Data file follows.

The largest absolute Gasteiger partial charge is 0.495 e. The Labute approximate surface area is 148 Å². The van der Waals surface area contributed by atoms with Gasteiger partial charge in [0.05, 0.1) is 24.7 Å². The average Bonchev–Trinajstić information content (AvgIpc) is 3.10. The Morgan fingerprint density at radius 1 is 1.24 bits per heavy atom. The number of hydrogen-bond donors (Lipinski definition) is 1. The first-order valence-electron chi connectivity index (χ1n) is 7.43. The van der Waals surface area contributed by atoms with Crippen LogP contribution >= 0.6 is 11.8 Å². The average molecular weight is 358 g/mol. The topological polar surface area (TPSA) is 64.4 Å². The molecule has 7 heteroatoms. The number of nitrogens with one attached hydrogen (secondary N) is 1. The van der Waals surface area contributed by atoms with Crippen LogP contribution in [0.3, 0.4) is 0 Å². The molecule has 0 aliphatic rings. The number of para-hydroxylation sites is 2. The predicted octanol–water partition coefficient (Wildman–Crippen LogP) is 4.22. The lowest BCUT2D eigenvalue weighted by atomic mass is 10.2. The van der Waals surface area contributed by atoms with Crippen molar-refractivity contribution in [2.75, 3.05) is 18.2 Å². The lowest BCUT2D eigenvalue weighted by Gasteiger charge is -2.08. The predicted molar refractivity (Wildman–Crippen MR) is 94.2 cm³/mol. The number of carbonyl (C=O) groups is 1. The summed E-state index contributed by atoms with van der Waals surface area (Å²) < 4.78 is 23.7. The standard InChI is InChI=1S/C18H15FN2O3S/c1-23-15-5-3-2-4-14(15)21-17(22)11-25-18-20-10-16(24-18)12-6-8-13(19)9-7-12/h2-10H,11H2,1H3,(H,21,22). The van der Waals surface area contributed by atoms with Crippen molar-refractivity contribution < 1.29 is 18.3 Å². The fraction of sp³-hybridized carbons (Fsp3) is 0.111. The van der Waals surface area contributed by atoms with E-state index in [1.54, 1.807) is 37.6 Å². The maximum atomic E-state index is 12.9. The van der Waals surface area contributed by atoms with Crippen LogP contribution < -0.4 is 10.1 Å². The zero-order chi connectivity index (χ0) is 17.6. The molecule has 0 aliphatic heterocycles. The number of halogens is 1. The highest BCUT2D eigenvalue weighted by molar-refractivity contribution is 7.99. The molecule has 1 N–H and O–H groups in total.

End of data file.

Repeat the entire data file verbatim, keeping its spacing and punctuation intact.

The largest absolute Gasteiger partial charge is 0.495 e. The Labute approximate surface area is 148 Å². The van der Waals surface area contributed by atoms with Gasteiger partial charge in [0.05, 0.1) is 24.7 Å². The average Bonchev–Trinajstić information content (AvgIpc) is 3.10. The Morgan fingerprint density at radius 1 is 1.24 bits per heavy atom. The number of hydrogen-bond donors (Lipinski definition) is 1. The first-order valence-electron chi connectivity index (χ1n) is 7.43. The van der Waals surface area contributed by atoms with Crippen LogP contribution >= 0.6 is 11.8 Å². The average molecular weight is 358 g/mol. The topological polar surface area (TPSA) is 64.4 Å². The molecule has 7 heteroatoms. The number of nitrogens with one attached hydrogen (secondary N) is 1. The van der Waals surface area contributed by atoms with Crippen LogP contribution in [0.3, 0.4) is 0 Å². The molecule has 0 aliphatic rings. The number of para-hydroxylation sites is 2. The predicted octanol–water partition coefficient (Wildman–Crippen LogP) is 4.22. The lowest BCUT2D eigenvalue weighted by atomic mass is 10.2. The van der Waals surface area contributed by atoms with Crippen molar-refractivity contribution in [2.75, 3.05) is 18.2 Å². The lowest BCUT2D eigenvalue weighted by Gasteiger charge is -2.08. The predicted molar refractivity (Wildman–Crippen MR) is 94.2 cm³/mol. The number of carbonyl (C=O) groups is 1. The summed E-state index contributed by atoms with van der Waals surface area (Å²) < 4.78 is 23.7. The standard InChI is InChI=1S/C18H15FN2O3S/c1-23-15-5-3-2-4-14(15)21-17(22)11-25-18-20-10-16(24-18)12-6-8-13(19)9-7-12/h2-10H,11H2,1H3,(H,21,22). The van der Waals surface area contributed by atoms with Crippen molar-refractivity contribution < 1.29 is 18.3 Å². The fraction of sp³-hybridized carbons (Fsp3) is 0.111. The van der Waals surface area contributed by atoms with E-state index in [1.54, 1.807) is 37.6 Å². The maximum atomic E-state index is 12.9. The van der Waals surface area contributed by atoms with Crippen LogP contribution < -0.4 is 10.1 Å². The zero-order chi connectivity index (χ0) is 17.6. The molecule has 0 aliphatic heterocycles. The number of halogens is 1. The highest BCUT2D eigenvalue weighted by molar-refractivity contribution is 7.99. The molecule has 1 N–H and O–H groups in total.